Available Technology

Neutralizing Monoclonal Antibodies to Respiratory Syncytial Virus

Respiratory syncytial virus (RSV) is the most common cause of bronchiolitis and pneumonia among infants and children under 1 year of age. Illness begins most frequently with fever, runny nose, cough, and sometimes wheezing. During their first RSV infection, between 25% and 40% of infants and young children have signs or symptoms of bronchiolitis or pneumonia, and 0.5% to 2% require hospitalization. Most children recover from illness in 8 to 15 days. The majority of children hospitalized for RSV infection are under 6 months of age. RSV also causes repeated infections throughout life, usually associated with moderate-to-severe cold-like symptoms; however, severe lower respiratory tract disease may occur at any age, especially among the elderly or among those with compromised cardiac, pulmonary, or immune systems. This invention is a human monoclonal antibody fragment (Fab) discovered utilizing phage display technology. The neutralizing monoclonal antibody was isolated and its binding site was identified. Fab F2-5 is a broadly reactive fusion (F) protein-specific recombinant Fab generated by antigen selection from a random combinatorial library displayed on the surface of filamentous phage. In an in vitro plaque-reduction test, the Fab RSVF2-5 neutralized the infectivity of a variety of field isolates representing viruses of both RSV subgroups A and B. The Fab recognized an antigenic determinant that differed from the only other human anti-F monoclonal antibody (RSV Fab 19) described thus far. A single dose of 4.0 mg of Fab RSVF2-5/kg of body weight administered by inhalation was sufficient to achieve a 2000-fold reduction in pulmonary virus titer in RSV-infected mice. The antigen-binding domain of Fab RSVF2-5 offers promise as part of a prophylactic regimen for RSV infection in humans.
Abstract: 
Respiratory syncytial virus (RSV) is the most common cause of bronchiolitis and pneumonia among infants and children under 1 year of age. Illness begins most frequently with fever, runny nose, cough, and sometimes wheezing. During their first RSV infection, between 25% and 40% of infants and young children have signs or symptoms of bronchiolitis or pneumonia, and 0.5% to 2% require hospitalization. Most children recover from illness in 8 to 15 days. The majority of children hospitalized for RSV infection are under 6 months of age. RSV also causes repeated infections throughout life, usually associated with moderate-to-severe cold-like symptoms; however, severe lower respiratory tract disease may occur at any age, especially among the elderly or among those with compromised cardiac, pulmonary, or immune systems. This invention is a human monoclonal antibody fragment (Fab) discovered utilizing phage display technology. The neutralizing monoclonal antibody was isolated and its binding site was identified. Fab F2-5 is a broadly reactive fusion (F) protein-specific recombinant Fab generated by antigen selection from a random combinatorial library displayed on the surface of filamentous phage. In an in vitro plaque-reduction test, the Fab RSVF2-5 neutralized the infectivity of a variety of field isolates representing viruses of both RSV subgroups A and B. The Fab recognized an antigenic determinant that differed from the only other human anti-F monoclonal antibody (RSV Fab 19) described thus far. A single dose of 4.0 mg of Fab RSVF2-5/kg of body weight administered by inhalation was sufficient to achieve a 2000-fold reduction in pulmonary virus titer in RSV-infected mice. The antigen-binding domain of Fab RSVF2-5 offers promise as part of a prophylactic regimen for RSV infection in humans.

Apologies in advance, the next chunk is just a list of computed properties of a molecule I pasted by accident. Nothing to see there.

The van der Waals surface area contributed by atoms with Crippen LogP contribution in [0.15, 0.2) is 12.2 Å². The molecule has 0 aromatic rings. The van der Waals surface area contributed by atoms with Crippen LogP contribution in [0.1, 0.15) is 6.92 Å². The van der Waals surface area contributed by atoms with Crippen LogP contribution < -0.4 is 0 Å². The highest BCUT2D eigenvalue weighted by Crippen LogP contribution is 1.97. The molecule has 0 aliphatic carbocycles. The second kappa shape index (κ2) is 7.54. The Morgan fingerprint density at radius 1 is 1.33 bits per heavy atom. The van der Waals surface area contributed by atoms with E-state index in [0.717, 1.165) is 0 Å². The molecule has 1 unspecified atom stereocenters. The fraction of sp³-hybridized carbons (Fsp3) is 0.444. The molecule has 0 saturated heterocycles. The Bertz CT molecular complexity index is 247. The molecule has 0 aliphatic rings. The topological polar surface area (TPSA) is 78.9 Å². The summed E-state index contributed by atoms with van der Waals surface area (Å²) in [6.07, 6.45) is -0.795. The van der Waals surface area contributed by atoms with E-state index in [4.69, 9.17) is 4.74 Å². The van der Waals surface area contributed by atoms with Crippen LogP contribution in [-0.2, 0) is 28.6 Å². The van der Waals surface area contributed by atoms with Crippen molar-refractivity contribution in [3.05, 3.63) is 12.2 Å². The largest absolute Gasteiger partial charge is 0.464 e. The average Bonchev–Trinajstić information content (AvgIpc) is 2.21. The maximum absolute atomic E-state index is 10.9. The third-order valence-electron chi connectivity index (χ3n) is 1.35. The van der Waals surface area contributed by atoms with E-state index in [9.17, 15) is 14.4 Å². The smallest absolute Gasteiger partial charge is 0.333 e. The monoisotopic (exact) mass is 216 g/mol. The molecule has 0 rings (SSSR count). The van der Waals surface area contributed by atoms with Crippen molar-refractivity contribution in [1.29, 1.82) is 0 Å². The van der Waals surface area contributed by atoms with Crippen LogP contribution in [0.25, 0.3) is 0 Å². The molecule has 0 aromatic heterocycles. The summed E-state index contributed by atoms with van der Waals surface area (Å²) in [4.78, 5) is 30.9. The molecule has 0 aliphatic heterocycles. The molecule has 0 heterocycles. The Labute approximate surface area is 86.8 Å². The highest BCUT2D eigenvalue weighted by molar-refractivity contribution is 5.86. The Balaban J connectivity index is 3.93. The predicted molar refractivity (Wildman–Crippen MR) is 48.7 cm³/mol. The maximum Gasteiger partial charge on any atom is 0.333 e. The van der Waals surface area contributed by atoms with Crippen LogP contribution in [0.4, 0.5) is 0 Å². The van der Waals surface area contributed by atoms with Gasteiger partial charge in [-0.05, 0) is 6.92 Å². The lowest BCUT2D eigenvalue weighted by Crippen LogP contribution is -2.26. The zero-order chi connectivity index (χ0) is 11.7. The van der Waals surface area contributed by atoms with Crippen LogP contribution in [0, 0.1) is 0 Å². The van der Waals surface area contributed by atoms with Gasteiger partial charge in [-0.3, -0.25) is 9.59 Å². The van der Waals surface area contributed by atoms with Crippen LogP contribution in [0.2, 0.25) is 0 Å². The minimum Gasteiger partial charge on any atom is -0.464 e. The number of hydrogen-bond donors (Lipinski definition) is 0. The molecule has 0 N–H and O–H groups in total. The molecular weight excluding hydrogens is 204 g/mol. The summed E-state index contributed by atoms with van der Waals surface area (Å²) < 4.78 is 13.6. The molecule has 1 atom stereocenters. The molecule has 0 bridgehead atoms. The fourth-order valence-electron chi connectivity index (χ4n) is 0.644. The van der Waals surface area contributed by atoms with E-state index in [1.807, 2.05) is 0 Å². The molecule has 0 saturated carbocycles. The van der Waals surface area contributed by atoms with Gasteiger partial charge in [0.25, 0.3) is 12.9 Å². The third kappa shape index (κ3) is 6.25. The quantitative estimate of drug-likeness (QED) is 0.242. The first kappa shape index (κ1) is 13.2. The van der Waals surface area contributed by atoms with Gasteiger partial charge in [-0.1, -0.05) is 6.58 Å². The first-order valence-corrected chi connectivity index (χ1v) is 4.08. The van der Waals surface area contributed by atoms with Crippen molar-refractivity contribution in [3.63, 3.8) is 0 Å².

applications: 
Inventors: 
James Crowe
Patent Number: 
10/425,855 PCT Application No. PCT/US96/14937 US A
Internal Laboratory Ref #: 
E-001-1996/0
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